Zimbabweans based in the United Kingdom Monday took Finance Minister Mthuli Ncube to task over his decision to impose a 2 percent tax on their overburdened compatriots back home while sparing powerful Zanu PF officials who contributed to the country's high debt burden.
The newly appointed Treasury boss is in London for the Africa Summit and is also expected visit Bali, Indonesia to attend the International Monetary Fund's meetings.
He appeared Chatham House where some Zimbabweans took time to grill the Minister on the Zimbabwean government's destructive economic policies.
Ncube last week introduced a 2 percent tax on all electronic transfers which government says was an attempt to raise capital to clear its local and foreign debts.
However, after making a presentation on the Transitional Stabilisation Program, delegates, among them Zimbabweans concerned about political developments back home, did not spare him on the debt management strategy and apparent disregard for property rights.
"Why do you intend to make Zimbabweans pay the external debt yet there are people who benefitted from various programs with some even getting farming implements for free?" asked one Virginia Majuru while referring to former central bank governor Gideon Gono's controversial farm mechanisation scheme which largely benefitted Zanu PF top politicians and their supporters 2007.
Another male delegate also asked the Minister on why the Zimbabwean government was not too keen on respecting property rights.
"I refer to the violence that took place on August 1 (2018) and the comments made by legal watchdog, Veritas stating that government has no respect for property rights which compromise your commitment towards economic recovery because these things are happening during your reign," he said.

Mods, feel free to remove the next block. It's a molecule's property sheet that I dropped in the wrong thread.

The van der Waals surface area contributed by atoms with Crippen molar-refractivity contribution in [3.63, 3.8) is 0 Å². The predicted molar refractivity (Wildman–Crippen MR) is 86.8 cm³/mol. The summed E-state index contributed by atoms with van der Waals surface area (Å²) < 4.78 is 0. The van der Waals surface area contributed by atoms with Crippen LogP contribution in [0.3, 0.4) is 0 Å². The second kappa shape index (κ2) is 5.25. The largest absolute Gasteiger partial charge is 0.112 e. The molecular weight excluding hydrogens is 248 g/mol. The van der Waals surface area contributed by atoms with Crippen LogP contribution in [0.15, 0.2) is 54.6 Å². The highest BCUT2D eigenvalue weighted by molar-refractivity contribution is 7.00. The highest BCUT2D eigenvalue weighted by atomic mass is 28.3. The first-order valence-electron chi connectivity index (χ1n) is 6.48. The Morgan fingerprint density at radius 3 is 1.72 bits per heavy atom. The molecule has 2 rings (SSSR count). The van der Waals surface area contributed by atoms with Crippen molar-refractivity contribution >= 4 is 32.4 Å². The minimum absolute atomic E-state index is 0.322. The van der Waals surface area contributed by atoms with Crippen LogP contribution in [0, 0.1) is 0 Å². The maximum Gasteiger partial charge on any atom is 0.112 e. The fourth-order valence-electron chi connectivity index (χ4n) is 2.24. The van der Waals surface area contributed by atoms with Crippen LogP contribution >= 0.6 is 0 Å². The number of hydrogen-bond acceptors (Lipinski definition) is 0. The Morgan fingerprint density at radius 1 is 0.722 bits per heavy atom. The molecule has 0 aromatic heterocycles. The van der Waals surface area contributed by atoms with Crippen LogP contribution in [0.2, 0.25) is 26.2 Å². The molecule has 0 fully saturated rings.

However, in his response, Ncube said that he had been in the country for a short period of time but highlighted that President Emmerson Mnangagwa was committed to adhering with the rule of law.
"The president is committed to abiding by the rule of law and respect on property rights and he has said this even in our reforms we are determined to do our best," he said.
Ncube said that government's plans to compensate white former farmers whose land was seized during the country's chaotic land reform process in the past two decades was testimony of the Zanu PF led administration's commitment to respecting property rights.
He said the current government will continue looking at concerns being raised as they were key to rebuilding the country's battered economy.
Turning to complaints some top government officials were major contributors to the country's high debt burden, Ncube said he had not seen any documentation detailing how the funds were spent but maintained that those who owed government should honour their obligations.
"Definitely there should be information somewhere and those who borrowed and spent must honor their debts," he said.